Understanding DFARS Compliance


Understanding DFARS Compliance


Oct. 9th, 2018

Contractors that hold contracts with the Department of Defense must be compliant with any Defense Federal Acquisition Regulation Supplement (DFARS) clauses specified in their contracts. DFARS is a set of acquisition regulations that govern the way the Federal Government acquires goods and services. Failure to follow some clauses of the DFARS may lead to early termination of the contract, making DFARS compliance an existential issue for contractors. In a worst-case scenario, failure to comply with contractual DFARS clauses could lead to a contractor losing all of their work with the DOD. One pertinent regulation with which contractors must be familiar is the DFARS clause defining cybersecurity standards. This clause requires contractors to implement the requirements identified in the National Institute of Science and Technology (NIST) Special Publication 800-171. This particular standard addresses the storage and transmission of Controlled Unclassified Information (CUI).

DFARS Compliance

Oftentimes, in the course of their performance of a government contract, contractors come into possession of CUI. The definition of CUI is non-classified information for which government regulation requires safeguarding or disseminating controls. While unclassified, protection of this information is still in the national interest. This could involve private information, the disclosure of which would damage the person or entity who owns that information. In the past, this information was given the designation of “Sensitive but Unclassified.”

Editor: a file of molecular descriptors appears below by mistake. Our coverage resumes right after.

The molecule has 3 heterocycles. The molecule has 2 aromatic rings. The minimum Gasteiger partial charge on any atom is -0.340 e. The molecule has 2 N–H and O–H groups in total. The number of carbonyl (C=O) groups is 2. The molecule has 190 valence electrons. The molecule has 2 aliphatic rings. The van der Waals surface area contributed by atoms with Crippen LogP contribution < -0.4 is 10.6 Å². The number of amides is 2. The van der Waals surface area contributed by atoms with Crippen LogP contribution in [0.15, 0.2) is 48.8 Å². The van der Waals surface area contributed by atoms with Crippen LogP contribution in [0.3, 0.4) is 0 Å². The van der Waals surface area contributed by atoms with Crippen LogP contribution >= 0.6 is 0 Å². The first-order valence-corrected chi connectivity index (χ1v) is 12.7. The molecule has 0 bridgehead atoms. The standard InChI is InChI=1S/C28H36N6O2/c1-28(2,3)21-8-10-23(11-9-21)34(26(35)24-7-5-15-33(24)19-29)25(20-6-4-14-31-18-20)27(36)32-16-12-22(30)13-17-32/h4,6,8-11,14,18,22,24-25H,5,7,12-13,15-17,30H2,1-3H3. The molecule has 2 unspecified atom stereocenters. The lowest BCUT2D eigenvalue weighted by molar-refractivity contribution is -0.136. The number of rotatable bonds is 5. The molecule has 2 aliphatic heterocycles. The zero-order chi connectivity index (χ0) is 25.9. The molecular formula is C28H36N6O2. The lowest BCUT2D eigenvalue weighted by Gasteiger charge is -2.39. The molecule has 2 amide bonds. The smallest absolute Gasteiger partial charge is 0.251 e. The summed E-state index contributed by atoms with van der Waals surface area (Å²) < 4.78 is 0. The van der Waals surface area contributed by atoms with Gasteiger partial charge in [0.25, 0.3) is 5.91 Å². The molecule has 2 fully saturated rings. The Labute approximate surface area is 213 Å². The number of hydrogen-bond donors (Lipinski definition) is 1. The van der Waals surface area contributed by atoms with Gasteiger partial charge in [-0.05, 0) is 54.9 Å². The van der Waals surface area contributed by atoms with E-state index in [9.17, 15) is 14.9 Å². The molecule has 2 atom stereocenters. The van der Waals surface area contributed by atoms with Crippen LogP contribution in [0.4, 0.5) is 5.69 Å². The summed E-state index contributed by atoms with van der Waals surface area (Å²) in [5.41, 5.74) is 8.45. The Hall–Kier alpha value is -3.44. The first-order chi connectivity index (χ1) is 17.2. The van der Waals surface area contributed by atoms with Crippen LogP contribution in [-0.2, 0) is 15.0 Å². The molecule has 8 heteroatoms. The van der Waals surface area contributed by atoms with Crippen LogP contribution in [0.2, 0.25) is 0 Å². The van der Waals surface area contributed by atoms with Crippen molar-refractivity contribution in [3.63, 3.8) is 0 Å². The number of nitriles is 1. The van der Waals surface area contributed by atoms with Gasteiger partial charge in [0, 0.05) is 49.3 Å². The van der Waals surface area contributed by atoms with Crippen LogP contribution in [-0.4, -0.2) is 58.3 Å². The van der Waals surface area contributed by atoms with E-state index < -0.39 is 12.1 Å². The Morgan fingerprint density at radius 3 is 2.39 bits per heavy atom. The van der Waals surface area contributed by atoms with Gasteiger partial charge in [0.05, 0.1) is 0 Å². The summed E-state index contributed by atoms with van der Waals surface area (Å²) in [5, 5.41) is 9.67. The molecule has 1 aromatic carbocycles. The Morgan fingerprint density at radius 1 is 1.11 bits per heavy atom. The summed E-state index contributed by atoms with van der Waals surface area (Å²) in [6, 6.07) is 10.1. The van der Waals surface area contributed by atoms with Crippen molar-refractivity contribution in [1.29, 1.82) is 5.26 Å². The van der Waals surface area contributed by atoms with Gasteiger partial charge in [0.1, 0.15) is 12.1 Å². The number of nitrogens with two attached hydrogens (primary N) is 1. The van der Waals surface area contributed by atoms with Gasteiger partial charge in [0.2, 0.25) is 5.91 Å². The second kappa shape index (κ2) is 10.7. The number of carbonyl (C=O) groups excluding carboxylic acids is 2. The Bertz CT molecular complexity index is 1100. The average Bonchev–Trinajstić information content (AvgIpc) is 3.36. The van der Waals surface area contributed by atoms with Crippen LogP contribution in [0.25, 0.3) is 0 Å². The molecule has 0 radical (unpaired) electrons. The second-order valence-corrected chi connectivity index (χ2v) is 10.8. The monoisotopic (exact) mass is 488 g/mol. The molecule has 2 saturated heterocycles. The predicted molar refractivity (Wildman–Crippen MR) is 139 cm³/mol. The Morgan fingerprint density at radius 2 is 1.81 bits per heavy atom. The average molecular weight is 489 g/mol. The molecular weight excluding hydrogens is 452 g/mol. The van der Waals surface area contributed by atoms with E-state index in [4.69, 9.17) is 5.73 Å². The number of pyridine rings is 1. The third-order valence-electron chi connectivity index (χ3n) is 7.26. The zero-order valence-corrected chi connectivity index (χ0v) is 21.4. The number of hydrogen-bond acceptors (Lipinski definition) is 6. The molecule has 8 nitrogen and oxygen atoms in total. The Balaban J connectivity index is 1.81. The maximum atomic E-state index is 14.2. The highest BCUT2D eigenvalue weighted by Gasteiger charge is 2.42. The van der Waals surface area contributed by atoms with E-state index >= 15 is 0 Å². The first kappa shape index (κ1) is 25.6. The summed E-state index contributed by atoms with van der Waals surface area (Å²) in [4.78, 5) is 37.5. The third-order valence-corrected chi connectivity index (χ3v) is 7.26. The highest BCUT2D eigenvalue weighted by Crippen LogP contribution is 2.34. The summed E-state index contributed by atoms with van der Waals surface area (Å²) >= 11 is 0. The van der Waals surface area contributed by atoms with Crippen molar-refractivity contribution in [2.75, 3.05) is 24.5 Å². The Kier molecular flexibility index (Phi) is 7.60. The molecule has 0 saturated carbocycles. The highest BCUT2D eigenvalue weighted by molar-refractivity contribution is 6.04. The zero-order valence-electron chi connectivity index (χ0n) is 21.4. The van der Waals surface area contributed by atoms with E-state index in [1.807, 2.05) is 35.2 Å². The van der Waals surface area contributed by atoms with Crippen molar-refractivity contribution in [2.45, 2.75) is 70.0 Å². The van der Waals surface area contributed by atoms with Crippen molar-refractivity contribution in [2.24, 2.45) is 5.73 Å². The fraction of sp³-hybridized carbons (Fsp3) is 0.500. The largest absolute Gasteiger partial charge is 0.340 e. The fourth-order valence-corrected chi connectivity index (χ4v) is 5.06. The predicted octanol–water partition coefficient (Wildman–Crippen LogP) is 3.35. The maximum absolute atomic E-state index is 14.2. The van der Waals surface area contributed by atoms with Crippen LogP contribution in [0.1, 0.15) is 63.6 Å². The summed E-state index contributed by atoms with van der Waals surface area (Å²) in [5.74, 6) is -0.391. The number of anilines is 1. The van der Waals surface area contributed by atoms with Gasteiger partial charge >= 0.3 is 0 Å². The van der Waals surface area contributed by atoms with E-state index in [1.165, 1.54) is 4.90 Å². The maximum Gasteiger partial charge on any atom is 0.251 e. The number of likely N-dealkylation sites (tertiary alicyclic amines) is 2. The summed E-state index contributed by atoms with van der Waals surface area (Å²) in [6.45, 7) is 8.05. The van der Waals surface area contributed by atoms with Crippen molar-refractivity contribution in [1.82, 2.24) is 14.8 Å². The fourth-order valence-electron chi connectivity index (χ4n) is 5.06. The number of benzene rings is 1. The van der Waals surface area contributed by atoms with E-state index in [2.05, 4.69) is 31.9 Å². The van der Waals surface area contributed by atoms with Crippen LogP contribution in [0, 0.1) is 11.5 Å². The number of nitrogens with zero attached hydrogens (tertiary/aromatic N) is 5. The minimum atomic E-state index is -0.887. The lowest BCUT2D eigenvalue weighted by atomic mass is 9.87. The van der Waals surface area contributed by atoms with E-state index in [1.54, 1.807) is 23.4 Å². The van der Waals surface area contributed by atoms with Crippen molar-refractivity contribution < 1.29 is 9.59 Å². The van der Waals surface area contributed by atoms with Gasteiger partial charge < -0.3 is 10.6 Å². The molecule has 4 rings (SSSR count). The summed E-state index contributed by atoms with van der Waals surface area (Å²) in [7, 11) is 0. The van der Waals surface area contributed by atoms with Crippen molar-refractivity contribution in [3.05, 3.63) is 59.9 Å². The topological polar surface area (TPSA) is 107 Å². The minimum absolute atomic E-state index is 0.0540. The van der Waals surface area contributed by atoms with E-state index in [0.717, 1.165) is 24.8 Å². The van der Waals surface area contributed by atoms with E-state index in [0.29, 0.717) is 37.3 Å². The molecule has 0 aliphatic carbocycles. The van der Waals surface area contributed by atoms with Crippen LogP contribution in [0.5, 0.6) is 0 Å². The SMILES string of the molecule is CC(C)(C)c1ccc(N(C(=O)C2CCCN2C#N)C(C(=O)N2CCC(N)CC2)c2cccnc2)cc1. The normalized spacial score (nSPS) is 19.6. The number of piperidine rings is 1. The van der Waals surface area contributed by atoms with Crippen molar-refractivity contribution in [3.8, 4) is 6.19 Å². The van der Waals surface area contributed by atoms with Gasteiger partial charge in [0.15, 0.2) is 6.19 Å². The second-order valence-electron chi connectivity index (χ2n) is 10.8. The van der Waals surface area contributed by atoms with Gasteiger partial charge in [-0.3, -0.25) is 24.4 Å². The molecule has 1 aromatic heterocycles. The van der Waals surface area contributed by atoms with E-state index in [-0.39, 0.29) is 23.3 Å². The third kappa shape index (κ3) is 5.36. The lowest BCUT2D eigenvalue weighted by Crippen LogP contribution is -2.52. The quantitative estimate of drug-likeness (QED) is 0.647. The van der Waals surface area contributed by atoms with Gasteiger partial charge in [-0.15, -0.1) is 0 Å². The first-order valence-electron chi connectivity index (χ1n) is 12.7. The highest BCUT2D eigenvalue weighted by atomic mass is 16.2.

Although the worst-case scenario involves loss of contracts, it is ultimately the Contracting Officer’s responsibility to determine what action to take for noncompliance. For contracts involving CUI, attestation of compliance is a prerequisite for submitting bids for future DOD contracts. Small contractors who act as subcontractors to prime contractors can expect their primes to be vigilant about ensuring their compliance, as contractual clauses typically flow down to subcontractors.